‘Circuit Breakers’ revealed that would trigger lockdown rollbacks – Test Trace Protect system has over 80% success rate
Welsh Government have published new data and a new report giving insight to the processes taking place to manage and monitor the pandemic in Wales.
The Test Trace Protect (TTP) system is based off people who receive a positive result engaging with the process, by reporting their recent contacts to the local contact tracer so that they can be contacted and notified to self-isolate (and take a test if they too are displaying symptoms), to help stop the spread of the virus.
New data for Wales states that between 28 June and 4 July:
- of the 253 positive cases that were eligible for follow-up, 206 (81%) were reached and asked to provide details of their recent contacts
- of the 540 close contacts that were eligible for follow-up, 461 (85%) were successfully contacted and advised accordingly, or had their case otherwise resolved
In total, since 21 June:
- of the 582 positive cases that were eligible for follow-up, 480 (82%) were reached and asked to provide details of their recent contacts
- of the 1,156 close contacts that were eligible for follow-up, 1,011 (87%) were successfully contacted and advised accordingly, or had their case otherwise resolved
The data contains a note, “The majority of cases not eligible for follow-up by local contact tracers occur in closed settings such as hospitals, care homes and prisons. These cases are escalated to regional teams for onward management.”
“The number of cases referred for contact tracing is different to the number of new cases published by Public Health Wales due to differences in timing and the level of validation carried out. Raw data from the laboratory testing system is fed into the contact tracing system that can, for example, include previously identified positive cases. “
In Wales, during the period from 1 to 21 June 2020, 1,905 positive cases were referred to local and regional contact tracing teams. This resulted in 2,616 contacts identified for follow-up, of which 2,117 have been successfully contacted and “advised accordingly”.
We asked the First Minister Mark Drakeford about the latest TTP stats, and asked if the figures were seen as satisfactory, and how can they be improved.
The First Minister replied, “The figures as a percentage are above the threshold that the system was designed to achieve. So the safe threshold is you’ve got to manage to get more than 75% of people contacted and although the numbers are, as you’ve said, I think that is over 80% of all contacts are within the safe threshold for it.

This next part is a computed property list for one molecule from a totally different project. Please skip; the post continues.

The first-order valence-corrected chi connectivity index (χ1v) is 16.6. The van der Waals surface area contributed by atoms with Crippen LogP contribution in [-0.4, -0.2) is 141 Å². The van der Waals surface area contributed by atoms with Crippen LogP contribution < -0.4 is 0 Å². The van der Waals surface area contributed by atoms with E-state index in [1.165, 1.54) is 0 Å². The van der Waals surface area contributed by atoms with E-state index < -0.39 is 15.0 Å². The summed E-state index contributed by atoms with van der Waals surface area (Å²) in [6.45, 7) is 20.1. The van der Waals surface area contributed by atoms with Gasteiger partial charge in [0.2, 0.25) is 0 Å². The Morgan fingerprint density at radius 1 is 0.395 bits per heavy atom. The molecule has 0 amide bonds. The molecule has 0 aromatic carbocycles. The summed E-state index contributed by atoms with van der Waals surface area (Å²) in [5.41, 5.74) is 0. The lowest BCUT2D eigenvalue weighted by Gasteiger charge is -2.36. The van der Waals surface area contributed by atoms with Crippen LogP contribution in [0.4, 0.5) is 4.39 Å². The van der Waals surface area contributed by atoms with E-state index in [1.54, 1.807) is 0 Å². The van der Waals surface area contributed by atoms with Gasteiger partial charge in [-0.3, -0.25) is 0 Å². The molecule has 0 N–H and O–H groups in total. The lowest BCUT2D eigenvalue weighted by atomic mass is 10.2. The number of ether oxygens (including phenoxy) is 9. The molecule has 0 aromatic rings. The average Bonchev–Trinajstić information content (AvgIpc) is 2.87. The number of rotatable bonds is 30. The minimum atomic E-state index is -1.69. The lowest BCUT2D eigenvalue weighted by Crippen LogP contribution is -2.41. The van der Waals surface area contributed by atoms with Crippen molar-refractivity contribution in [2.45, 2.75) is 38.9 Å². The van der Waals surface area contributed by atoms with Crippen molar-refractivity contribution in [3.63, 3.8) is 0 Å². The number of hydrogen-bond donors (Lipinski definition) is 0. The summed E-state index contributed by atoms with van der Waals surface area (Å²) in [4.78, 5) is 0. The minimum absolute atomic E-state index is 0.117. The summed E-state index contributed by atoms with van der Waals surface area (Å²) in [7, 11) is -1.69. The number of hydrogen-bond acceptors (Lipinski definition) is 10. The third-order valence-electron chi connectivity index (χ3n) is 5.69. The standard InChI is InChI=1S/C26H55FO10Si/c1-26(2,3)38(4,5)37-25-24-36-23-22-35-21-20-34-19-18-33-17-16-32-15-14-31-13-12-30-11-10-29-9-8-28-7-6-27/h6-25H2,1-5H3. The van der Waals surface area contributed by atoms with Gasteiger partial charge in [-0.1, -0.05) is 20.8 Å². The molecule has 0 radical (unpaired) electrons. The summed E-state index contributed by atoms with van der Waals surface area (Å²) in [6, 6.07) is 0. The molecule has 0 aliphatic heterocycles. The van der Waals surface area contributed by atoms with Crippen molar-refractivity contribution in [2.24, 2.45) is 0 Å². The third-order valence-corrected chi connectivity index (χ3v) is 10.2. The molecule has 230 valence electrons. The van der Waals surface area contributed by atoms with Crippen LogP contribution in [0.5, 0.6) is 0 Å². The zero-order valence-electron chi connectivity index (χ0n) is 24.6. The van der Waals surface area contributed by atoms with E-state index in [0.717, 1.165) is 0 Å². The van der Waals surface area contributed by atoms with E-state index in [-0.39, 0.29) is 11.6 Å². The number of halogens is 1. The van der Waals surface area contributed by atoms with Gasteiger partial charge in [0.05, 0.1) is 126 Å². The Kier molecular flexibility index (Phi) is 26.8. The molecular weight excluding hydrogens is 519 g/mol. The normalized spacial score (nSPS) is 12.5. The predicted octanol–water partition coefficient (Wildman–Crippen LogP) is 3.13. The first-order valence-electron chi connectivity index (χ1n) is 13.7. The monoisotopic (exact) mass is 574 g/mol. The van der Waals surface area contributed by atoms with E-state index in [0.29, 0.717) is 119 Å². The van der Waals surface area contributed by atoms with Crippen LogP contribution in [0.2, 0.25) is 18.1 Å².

“We still rely on a voluntary regime. So nobody has to cooperate in this. Almost everybody does. That’s because most people in Wales understand that their actions have consequences for themselves and for others, and I am very grateful as ever, for the evidence over the weeks that our TTP system has been going, that we continue to have the confidence of people in Wales for it, and that most people, most of the time, come forward give their contacts and those contacts when contact is made with them do the right thing.”
“If we were to see the figures fall below the threshold levels, then we’d have to think again, but we do rely on the willingness of Welsh citizens to take part in the system for their own benefit and for the benefit of others.”
The data being looked at includes looking at the ‘R’ figure and hospital data for Covid-19 related occupancy, general and ICU, to monitor the prevalence of the virus. Other data includes the ‘ZOE’ app information, 111 call information, monitoring the number of active lineages of Covid-19 in Wales as well as monitoring PPE stock levels.
In what has become regular questions over data and methods of release, we asked the First Minister if tracking of the indicators will be done via an easy to view dashboard so the public are aware at a glance at the ongoing situations. We also noted currently there is lots of data, but the majority is buried in separate spreadsheets that cover different reporting windows.
The First Minister said, “As I have said to you before, we are very keen to make as much information available as possible. That sometimes does mean that it’s complex, because there’s a lot of it and you have got to find your way to different places to get hold of it. But, the circuit breakers are intended to be used publicly, so that the wider public in Wales has a sense of where the virus would need to be, if we were to have to roll back some of the easing of lockdown that we’ve been able to achieve over the last 9 to 12 weeks.
“So yes, it’s intended for public use, we’ll try and make sure that it’s done in a way that is easy for people to get hold of rather than having to search for it and we hope they will never need to be used, because our ambition is to go on working together to keep coronavirus below the level where those circuit breakers would end up being engaged.”
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